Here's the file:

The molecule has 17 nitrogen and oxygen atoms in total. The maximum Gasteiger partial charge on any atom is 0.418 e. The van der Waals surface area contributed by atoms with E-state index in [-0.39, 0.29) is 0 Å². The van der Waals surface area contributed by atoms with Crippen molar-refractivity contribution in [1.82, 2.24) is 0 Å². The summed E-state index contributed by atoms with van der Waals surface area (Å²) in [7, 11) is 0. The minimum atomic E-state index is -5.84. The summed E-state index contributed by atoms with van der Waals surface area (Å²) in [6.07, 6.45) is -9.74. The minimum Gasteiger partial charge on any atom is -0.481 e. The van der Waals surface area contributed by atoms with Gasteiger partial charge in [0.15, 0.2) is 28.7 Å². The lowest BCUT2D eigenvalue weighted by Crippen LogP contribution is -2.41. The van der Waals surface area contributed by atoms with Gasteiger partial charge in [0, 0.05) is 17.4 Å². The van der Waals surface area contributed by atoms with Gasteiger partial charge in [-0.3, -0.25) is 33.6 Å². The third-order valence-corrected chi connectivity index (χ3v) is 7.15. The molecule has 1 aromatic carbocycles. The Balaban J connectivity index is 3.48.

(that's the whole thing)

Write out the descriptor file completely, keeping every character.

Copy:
The molecule has 17 nitrogen and oxygen atoms in total. The maximum Gasteiger partial charge on any atom is 0.418 e. The van der Waals surface area contributed by atoms with E-state index in [-0.39, 0.29) is 0 Å². The van der Waals surface area contributed by atoms with Crippen molar-refractivity contribution in [1.82, 2.24) is 0 Å². The summed E-state index contributed by atoms with van der Waals surface area (Å²) in [7, 11) is 0. The minimum atomic E-state index is -5.84. The summed E-state index contributed by atoms with van der Waals surface area (Å²) in [6.07, 6.45) is -9.74. The minimum Gasteiger partial charge on any atom is -0.481 e. The van der Waals surface area contributed by atoms with Gasteiger partial charge in [0.15, 0.2) is 28.7 Å². The lowest BCUT2D eigenvalue weighted by Crippen LogP contribution is -2.41. The van der Waals surface area contributed by atoms with Gasteiger partial charge in [0, 0.05) is 17.4 Å². The van der Waals surface area contributed by atoms with Gasteiger partial charge in [-0.3, -0.25) is 33.6 Å². The third-order valence-corrected chi connectivity index (χ3v) is 7.15. The molecule has 1 aromatic carbocycles. The Balaban J connectivity index is 3.48.